On Monday the 4th of December, at 20.00, the first retrospective exhibition of Christos Tzivelos titled M?delling Phenomena opens at the Benaki Museum Annexe on Pireos street. The exhibition will run until the 18th of February 2018.
Christos Tzivelos (1949-1995) defined his engagement in art through the intellectual and manual processing of nature. “The artist’s hand,” he said in an interview, “can cultivate a relationship with natural phenomena such as light.” Entitled Modelling Phenomena his first retrospective exhibition presents the key moments in his oeuvre, highlighting its lesser-known or unknown aspects.
Using mainly light, Christos Tzivelos created a series of poetic and highly meditative images that justify his place among the most gifted Greek visual artists of the ’80s and ’90s. The exhibition at the Benaki Museum underscores his relation with semantics, Greek mythology, philosophy, alchemy and cosmology. It also traces the different stages in his work, with an emphasis on the three-dimensional, self-illuminated installations for which he was best known.
The exhibition comprises works made between 1977 and 1995, starting with a replica of his interactive installation for the group exhibition “Myth and Reality” in Bari, Italy, and ending with an unfinished drawing from the “Lights-Fossils” series. Also presented are his intangible works, such as the projections of insects, and the spherical glass bulbs. A wealth of material from the artist’s personal archive (sketches, models, handwritten notes, invitations, catalogues and books) are exhibited in showcases, along with the screening of a digitized film, courtesy of Diohandi, with Tzivelos’s early installations in the context of group exhibitions of Greek artists abroad.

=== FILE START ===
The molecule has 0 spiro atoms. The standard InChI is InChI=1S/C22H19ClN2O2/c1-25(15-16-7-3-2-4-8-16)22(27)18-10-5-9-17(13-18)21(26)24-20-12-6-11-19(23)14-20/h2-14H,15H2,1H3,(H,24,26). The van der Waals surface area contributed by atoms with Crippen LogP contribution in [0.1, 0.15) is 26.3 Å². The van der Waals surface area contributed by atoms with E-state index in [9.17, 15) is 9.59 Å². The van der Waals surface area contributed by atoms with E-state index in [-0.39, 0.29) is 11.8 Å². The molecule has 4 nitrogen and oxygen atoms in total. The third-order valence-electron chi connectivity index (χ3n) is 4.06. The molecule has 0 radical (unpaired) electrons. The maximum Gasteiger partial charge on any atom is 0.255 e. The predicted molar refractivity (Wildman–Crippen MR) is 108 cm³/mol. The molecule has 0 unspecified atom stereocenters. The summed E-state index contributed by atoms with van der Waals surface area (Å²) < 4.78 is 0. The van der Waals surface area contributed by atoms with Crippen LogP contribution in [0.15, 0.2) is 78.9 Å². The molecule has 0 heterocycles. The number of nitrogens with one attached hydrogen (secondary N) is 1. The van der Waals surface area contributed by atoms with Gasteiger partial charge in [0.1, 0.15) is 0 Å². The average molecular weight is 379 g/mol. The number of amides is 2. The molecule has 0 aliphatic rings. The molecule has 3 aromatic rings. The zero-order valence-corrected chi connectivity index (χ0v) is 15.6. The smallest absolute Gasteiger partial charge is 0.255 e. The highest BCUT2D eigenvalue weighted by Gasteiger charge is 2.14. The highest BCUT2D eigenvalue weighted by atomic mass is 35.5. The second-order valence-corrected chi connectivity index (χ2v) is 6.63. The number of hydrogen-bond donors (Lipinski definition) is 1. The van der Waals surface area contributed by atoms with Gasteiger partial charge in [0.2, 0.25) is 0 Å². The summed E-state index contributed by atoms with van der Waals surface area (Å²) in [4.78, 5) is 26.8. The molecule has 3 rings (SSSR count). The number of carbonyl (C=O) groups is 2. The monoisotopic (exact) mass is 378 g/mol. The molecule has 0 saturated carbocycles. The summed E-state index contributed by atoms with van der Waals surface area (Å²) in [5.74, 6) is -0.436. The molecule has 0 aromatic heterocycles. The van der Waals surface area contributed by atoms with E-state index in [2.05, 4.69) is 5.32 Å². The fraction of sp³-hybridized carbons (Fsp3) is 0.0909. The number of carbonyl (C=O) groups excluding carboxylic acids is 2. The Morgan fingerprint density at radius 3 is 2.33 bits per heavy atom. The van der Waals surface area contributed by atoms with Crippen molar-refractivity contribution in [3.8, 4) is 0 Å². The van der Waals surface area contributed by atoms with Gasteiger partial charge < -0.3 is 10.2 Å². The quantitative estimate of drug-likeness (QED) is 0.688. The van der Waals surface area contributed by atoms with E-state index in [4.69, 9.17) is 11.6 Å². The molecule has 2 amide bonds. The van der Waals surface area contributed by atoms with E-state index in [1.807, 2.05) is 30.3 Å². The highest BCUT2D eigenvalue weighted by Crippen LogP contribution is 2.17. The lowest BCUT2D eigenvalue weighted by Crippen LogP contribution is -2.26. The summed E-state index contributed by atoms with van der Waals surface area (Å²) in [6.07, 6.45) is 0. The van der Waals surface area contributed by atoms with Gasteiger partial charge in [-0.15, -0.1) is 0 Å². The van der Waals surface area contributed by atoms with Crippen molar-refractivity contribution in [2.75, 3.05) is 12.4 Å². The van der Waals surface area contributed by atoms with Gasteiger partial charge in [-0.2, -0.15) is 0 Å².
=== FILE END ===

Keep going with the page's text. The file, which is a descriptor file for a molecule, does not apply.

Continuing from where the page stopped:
For Tzivelos light has functioned as the primal material, as a materia prima, since 1983. It is enclosed in sculptural forms of wax or resin. Light shapes the forms, raising them from darkness. Tzivelos connects light with cosmogony, the myth of the creation of the universe and, indirectly, with cosmology and the Big Bang, since light and fire are equated. Hephaestus, Prometheus, Hermes/Mercury, Hermaphroditus, Ares/Mars, the god of war, and Apollo, the god of light, are intertwined in the artist’s occult installations that function as geometrical “magical signs” and narrations full of multi-layered meanings.
Christos Tzivelos’s retrospective at the Benaki Museum attempts to record and present the traces of a “falling star” to a broader public. In the eighteen active years before his untimely death in 1995, the artist managed to leave behind a remarkable body of sculptures characterised by originality, cohesion and maturity. As an epic artist and a genuine headlight child, he has bequeathed certain images of thought which continue to elicit strong emotions.
The exhibition is accompanied by a bilingual publication (English-Greek) of the artist’s work. The book, edited by Christopher Marinos and Bia Papadopolou, is designed by Studio Lialios Vazoura. Christos Tzivelos – Modelling Phenomena is published by the Benaki Museum and Big black mountain the darkness never ever comes (Athens 2017). With the support of Outset Greece.